“Now strafe mich der deyfel !—this provokes me more than all the rest !—You rob and you murder, and you want me to rob and murder, and play the silvercooper, or kidnapper, as you call it, a dozen a times over, and then, hagel and wind-sturm ! you speak to me of conscience! Can you think of no fairer way of getting rid of this unlucky lad ?”

“No, mein heer; but as I commit him to your charge":

“To my charge-to the charge of steel and gunpowder! and—well, if it must be, it must — but you have a tolerably good guess what's like to of it."

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“O, my dear friend, I trust no degree of severity will be necessary,” replied Glossin.

“Severity !" said the fellow, with a kind of groan, “I wish you had had my dreams when I first came to this dog-hole, and tried to sleep among the dry sea-weed. First, there was that d—d fellow there, with his broken back, sprawling as he did when I hurled the rock over a-top on him-ha! ha!-you would have sworn he was lying on the floor where you stand, wriggling like a crushed frog—and then”

“Nay, my friend,” said Glossin, interrupting him, “what signifies going over this nonsense ?-- If you are turned chicken-hearted, why, the game's up, that's all -the game's up with us both.”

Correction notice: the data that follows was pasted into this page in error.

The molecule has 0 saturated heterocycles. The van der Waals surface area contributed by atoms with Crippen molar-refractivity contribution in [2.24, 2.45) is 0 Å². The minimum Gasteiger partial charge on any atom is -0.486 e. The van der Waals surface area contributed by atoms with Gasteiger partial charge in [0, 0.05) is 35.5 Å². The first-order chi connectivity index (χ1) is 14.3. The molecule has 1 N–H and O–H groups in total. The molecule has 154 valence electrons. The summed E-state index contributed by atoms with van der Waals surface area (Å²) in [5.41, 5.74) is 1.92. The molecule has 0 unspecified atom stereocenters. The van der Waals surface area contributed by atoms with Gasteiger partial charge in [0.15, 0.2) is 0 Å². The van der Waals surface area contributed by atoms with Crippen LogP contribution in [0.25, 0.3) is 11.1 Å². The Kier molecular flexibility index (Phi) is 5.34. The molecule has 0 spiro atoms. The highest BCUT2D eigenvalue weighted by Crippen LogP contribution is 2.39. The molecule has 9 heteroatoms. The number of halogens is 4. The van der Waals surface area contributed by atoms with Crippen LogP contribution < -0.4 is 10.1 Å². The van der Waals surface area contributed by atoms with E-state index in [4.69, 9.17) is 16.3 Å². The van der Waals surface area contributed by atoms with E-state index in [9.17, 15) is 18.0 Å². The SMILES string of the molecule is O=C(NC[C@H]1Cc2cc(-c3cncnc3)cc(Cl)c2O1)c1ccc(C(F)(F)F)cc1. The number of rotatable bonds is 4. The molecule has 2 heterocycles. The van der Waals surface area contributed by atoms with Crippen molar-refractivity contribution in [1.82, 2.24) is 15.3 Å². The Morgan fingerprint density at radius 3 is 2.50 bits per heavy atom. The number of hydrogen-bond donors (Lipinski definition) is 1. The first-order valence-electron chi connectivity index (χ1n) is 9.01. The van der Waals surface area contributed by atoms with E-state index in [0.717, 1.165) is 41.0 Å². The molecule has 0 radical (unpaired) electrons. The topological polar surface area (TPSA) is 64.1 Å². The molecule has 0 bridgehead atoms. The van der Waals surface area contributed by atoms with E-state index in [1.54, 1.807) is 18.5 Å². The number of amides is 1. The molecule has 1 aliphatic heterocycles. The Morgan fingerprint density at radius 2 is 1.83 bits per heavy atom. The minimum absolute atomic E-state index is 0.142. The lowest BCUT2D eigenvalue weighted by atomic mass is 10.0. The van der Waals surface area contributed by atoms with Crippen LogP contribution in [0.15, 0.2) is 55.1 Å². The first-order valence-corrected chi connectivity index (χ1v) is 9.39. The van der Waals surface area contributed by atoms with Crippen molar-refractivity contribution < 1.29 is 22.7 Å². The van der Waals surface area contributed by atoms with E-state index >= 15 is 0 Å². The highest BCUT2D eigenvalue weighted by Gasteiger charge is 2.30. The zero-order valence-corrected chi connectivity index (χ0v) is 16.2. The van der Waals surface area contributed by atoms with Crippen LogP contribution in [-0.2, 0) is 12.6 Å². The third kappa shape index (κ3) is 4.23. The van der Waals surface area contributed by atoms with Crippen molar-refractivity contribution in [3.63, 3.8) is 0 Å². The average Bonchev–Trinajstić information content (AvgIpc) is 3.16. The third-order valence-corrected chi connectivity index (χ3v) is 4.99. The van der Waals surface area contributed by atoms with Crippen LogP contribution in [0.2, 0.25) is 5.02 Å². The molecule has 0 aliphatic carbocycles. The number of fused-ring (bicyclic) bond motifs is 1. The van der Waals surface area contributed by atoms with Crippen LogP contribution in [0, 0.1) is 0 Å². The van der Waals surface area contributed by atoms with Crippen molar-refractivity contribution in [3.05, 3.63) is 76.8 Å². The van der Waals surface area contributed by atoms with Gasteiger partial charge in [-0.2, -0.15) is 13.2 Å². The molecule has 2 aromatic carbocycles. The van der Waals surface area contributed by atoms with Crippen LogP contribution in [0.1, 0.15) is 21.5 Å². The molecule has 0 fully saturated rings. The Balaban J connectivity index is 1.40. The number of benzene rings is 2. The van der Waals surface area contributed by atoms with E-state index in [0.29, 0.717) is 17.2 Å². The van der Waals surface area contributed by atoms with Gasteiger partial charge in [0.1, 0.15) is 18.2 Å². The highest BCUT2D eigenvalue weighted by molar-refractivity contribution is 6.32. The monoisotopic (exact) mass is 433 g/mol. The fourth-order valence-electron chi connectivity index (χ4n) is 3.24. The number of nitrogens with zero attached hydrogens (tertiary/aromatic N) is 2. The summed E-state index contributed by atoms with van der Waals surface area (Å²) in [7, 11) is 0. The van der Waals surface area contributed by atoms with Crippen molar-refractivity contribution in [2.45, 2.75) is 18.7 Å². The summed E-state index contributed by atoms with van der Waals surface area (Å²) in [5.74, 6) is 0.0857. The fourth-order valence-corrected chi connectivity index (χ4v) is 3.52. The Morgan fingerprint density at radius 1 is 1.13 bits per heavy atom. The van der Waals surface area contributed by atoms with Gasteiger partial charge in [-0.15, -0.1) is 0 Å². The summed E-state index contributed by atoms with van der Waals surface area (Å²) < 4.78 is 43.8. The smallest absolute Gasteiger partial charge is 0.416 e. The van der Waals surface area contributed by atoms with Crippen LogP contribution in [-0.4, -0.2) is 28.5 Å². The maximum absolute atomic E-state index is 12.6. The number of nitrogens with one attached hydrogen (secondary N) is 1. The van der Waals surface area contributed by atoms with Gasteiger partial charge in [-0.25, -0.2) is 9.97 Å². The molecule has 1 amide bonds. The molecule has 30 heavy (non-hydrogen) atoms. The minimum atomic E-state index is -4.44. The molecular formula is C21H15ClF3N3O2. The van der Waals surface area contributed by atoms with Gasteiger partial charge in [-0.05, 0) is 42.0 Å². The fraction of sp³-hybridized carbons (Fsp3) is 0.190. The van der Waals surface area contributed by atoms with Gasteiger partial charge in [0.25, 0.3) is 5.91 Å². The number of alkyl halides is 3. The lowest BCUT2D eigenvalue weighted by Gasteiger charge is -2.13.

“Chicken-hearted !No. I have not lived so long upon the account to start at last, neither for devil nor Dutchman.”

“Well, then, take another schnaps — the cold's at your heart still.–And now tell me, are any of your old crew with you ?

"Nein—all dead, shot, hanged, drowned, and damned. Brown was the last—all dead but Gipsy Gab, and he would go off the country for a spill of money-or he'll be quiet for his own sake-or old Meg, his aunt, will keep him quiet for hers.”

“Which Meg ?”

Meg Merrilies, the old devil's limb of a gipsy witch.” “ Is she still alive?“ Yaw.” “ And in this country ?”